President Sarkozy’s Toulon speech on 25 September on the international financial situation (excerpts)
President Sarkozy’s Toulon speech on 25 September on the international financial situation (excerpts)
I wanted to speak to the French this evening because our country’s situation demands it. I realize the responsibility which rests on my shoulders in the exceptional circumstances we find ourselves in.
GLOBAL FINANCIAL CRISIS
An unprecedented crisis of confidence is rocking the global economy. Major financial institutions are threatened, millions of small savers in the world who have invested their savings on the stock market are seeing them melt away, day after day, millions of pensioners who contributed to pension funds fear for their retirement, millions of modest households are being put in a difficult position by the rise in prices.
Like everywhere in the world, the French fear for their savings, fear for their jobs and fear for their purchasing power. (…)
The French want the truth, and I am convinced they’re ready to hear it. If, on the contrary, they feel we’re hiding things from them, then doubts will grow. If they are convinced we’re not hiding anything from them, they’ll find in themselves the strength to overcome the crisis. (…) Telling the French the truth means telling them that the current crisis will have consequences in the coming months for growth, unemployment and purchasing power. (…)
Basically, a certain idea of globalization is biting the dust with the end of a financial capitalism which had imposed its rationale on the whole economy and contributed to corrupting it.
The idea of the all-powerful market which wasn’t to be impeded by any rules or political intervention was a mad one.
The idea that the markets are always right was mad.
For several decades we created conditions in which industry operated with the aim of achieving short-term profitability.
The growing risks people were forced to take to obtain increasingly exorbitant profits were concealed.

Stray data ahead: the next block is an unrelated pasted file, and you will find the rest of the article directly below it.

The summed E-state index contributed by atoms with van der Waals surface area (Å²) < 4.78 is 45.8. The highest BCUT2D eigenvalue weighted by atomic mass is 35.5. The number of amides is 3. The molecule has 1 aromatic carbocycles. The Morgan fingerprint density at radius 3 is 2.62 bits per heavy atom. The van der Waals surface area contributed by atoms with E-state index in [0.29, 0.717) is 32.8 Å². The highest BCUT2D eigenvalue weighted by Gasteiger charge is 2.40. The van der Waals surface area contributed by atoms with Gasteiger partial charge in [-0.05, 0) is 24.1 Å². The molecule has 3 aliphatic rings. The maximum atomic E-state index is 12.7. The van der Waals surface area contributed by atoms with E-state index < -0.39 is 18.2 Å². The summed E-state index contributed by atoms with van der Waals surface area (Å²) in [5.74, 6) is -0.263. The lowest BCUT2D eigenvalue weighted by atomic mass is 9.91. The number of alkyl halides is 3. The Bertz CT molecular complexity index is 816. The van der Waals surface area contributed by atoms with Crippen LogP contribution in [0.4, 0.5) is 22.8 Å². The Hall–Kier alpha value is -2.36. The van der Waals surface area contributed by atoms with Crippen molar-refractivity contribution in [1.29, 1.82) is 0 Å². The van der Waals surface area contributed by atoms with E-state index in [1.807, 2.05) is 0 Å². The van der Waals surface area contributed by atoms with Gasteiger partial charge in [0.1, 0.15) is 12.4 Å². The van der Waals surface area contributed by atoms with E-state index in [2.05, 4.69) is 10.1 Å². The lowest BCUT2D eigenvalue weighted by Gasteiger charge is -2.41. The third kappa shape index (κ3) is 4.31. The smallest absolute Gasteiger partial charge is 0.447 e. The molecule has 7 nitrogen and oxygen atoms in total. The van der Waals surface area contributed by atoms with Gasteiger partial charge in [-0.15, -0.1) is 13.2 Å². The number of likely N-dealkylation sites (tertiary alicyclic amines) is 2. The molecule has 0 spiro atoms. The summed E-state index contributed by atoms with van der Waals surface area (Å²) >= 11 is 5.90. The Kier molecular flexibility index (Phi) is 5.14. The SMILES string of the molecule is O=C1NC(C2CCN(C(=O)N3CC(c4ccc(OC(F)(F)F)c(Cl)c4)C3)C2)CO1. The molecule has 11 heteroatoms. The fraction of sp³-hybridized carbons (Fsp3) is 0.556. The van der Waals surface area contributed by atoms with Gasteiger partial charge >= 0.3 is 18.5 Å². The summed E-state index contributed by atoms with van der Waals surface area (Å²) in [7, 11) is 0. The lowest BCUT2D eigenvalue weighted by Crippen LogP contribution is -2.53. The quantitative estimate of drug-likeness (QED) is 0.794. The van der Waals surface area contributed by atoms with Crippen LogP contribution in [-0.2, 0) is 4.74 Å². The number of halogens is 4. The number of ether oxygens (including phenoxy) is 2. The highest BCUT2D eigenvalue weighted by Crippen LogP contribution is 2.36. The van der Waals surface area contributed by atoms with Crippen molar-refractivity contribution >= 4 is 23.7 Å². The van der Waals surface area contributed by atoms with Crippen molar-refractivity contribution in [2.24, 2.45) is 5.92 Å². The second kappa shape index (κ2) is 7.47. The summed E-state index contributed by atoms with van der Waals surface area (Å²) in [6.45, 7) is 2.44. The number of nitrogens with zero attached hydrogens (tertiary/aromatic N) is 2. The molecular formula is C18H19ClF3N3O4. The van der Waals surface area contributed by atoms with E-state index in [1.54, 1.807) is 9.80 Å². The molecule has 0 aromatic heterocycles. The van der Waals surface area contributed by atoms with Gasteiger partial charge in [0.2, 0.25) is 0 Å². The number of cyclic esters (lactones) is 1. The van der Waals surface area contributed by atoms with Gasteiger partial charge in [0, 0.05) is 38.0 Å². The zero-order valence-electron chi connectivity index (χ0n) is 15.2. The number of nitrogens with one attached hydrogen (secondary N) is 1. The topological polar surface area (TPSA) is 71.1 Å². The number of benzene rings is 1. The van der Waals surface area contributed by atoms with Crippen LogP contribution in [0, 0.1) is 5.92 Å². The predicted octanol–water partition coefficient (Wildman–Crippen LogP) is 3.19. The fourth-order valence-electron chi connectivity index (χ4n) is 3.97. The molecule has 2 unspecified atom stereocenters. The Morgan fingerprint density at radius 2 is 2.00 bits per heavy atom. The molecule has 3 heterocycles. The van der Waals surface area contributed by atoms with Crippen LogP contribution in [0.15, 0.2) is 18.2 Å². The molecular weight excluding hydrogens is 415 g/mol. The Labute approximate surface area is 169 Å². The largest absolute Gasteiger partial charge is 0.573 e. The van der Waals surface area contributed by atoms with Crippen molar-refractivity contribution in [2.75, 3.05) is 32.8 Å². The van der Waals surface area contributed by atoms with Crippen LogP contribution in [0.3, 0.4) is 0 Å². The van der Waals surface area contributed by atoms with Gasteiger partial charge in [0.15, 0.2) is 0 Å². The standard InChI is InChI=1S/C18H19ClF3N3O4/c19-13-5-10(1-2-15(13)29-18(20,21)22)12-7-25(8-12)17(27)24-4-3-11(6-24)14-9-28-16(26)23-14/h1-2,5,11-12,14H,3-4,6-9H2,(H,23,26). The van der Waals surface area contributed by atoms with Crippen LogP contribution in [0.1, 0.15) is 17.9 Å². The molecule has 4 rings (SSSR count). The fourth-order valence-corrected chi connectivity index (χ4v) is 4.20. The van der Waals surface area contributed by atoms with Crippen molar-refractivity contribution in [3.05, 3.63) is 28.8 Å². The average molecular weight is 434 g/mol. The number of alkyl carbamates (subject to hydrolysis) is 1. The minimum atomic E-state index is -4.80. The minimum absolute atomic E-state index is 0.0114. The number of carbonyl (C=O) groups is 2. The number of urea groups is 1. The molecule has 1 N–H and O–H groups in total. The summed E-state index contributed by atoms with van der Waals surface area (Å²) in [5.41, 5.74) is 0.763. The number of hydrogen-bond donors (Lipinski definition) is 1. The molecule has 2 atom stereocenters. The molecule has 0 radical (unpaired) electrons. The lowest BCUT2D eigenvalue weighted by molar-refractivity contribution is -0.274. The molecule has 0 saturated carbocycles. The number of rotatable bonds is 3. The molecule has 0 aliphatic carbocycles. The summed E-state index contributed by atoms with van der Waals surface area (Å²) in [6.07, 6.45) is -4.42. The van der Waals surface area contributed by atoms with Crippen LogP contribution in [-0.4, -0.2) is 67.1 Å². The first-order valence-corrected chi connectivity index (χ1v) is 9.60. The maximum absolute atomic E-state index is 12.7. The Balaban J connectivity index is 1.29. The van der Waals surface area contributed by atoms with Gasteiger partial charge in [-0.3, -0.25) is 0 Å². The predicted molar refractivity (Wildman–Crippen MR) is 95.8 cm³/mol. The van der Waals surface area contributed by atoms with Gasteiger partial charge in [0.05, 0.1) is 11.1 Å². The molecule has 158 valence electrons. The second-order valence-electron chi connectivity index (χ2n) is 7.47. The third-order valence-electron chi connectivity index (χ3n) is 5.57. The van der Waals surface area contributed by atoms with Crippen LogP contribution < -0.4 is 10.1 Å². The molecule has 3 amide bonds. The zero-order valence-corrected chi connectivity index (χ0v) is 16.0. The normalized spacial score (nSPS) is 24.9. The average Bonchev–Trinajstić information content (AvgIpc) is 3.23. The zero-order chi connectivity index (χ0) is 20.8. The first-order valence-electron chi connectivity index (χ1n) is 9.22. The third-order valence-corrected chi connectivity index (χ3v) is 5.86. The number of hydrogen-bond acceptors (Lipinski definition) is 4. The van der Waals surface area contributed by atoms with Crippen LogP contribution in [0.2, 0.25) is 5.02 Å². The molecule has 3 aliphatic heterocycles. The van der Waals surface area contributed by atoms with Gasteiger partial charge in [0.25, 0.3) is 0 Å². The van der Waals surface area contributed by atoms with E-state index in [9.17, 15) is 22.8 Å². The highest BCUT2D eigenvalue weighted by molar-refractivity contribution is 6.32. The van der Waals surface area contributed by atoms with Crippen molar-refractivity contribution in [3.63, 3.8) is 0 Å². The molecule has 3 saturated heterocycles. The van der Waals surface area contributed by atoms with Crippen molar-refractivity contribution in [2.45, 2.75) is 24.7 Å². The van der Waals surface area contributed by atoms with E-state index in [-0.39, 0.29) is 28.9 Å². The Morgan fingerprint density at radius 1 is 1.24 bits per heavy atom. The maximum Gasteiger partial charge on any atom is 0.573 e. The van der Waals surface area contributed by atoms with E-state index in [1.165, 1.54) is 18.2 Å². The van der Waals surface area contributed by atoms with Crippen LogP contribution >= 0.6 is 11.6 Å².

Remuneration systems were put in place which drove dealers to take more and more absolutely reckless risks.
People pretended to believe that by pooling the risks they made them disappear.
Banks were allowed to speculate on the markets instead of doing their job which is mobilize savings for economic development and analysing the credit risk.
The speculator rather than the entrepreneur was financed.
The rating agencies and speculative funds were left totally unsupervised.
Firms, banks, insurance companies were forced to write down the value of their assets in the accounts at market prices which go up and go down at the whim of speculators.
Banks were subjected to accounting rules which provide no guarantee on the proper management of the risks but which, in the event of a crisis, contribute to exacerbating the situation instead of cushioning the shock. It was a madness for which we’re paying the price today!
This system, where someone responsible for a disaster can leave with a golden parachute, where a trader can lose his bank €5 billion without anyone noticing, where people demand from businesses returns three or four times higher than the growth of the real economy – this system has created inequalities, has demoralized the middle classes and fuelled speculation on the property, commodities and agricultural markets.